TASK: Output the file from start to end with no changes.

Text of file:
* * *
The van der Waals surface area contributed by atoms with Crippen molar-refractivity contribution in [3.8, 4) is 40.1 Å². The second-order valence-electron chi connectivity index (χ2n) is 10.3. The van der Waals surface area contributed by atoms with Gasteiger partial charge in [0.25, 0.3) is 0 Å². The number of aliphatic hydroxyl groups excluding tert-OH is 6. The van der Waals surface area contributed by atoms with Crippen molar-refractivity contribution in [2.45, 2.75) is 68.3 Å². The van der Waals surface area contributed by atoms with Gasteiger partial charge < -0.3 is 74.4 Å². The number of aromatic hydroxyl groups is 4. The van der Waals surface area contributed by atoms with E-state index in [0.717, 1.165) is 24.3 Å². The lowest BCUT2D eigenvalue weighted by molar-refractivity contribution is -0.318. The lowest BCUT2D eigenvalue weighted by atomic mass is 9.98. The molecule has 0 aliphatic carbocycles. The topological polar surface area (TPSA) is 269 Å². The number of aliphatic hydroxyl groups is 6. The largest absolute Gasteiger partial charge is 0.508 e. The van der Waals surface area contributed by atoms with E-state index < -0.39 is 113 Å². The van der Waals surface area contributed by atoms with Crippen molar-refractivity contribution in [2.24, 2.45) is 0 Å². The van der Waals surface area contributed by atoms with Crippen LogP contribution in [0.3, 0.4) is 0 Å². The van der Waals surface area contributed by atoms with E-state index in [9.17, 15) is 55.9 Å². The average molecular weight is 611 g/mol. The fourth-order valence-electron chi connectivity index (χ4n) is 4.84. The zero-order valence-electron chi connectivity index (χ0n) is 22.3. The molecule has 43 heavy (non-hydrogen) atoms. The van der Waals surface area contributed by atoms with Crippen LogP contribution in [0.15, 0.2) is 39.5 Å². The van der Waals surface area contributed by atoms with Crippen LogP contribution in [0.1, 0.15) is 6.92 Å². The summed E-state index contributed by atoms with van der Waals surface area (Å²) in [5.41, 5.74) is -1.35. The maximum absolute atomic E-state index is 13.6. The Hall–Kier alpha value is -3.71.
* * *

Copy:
The van der Waals surface area contributed by atoms with Crippen molar-refractivity contribution in [3.8, 4) is 40.1 Å². The second-order valence-electron chi connectivity index (χ2n) is 10.3. The van der Waals surface area contributed by atoms with Gasteiger partial charge in [0.25, 0.3) is 0 Å². The number of aliphatic hydroxyl groups excluding tert-OH is 6. The van der Waals surface area contributed by atoms with Crippen molar-refractivity contribution in [2.45, 2.75) is 68.3 Å². The van der Waals surface area contributed by atoms with Gasteiger partial charge < -0.3 is 74.4 Å². The number of aromatic hydroxyl groups is 4. The van der Waals surface area contributed by atoms with E-state index in [0.717, 1.165) is 24.3 Å². The lowest BCUT2D eigenvalue weighted by molar-refractivity contribution is -0.318. The lowest BCUT2D eigenvalue weighted by atomic mass is 9.98. The molecule has 0 aliphatic carbocycles. The topological polar surface area (TPSA) is 269 Å². The number of aliphatic hydroxyl groups is 6. The largest absolute Gasteiger partial charge is 0.508 e. The van der Waals surface area contributed by atoms with E-state index < -0.39 is 113 Å². The van der Waals surface area contributed by atoms with Crippen molar-refractivity contribution in [2.24, 2.45) is 0 Å². The van der Waals surface area contributed by atoms with Crippen LogP contribution in [0.3, 0.4) is 0 Å². The van der Waals surface area contributed by atoms with E-state index in [9.17, 15) is 55.9 Å². The average molecular weight is 611 g/mol. The fourth-order valence-electron chi connectivity index (χ4n) is 4.84. The zero-order valence-electron chi connectivity index (χ0n) is 22.3. The molecule has 43 heavy (non-hydrogen) atoms. The van der Waals surface area contributed by atoms with Crippen LogP contribution in [0.15, 0.2) is 39.5 Å². The van der Waals surface area contributed by atoms with Crippen LogP contribution in [0.1, 0.15) is 6.92 Å². The summed E-state index contributed by atoms with van der Waals surface area (Å²) in [5.41, 5.74) is -1.35. The maximum absolute atomic E-state index is 13.6. The Hall–Kier alpha value is -3.71.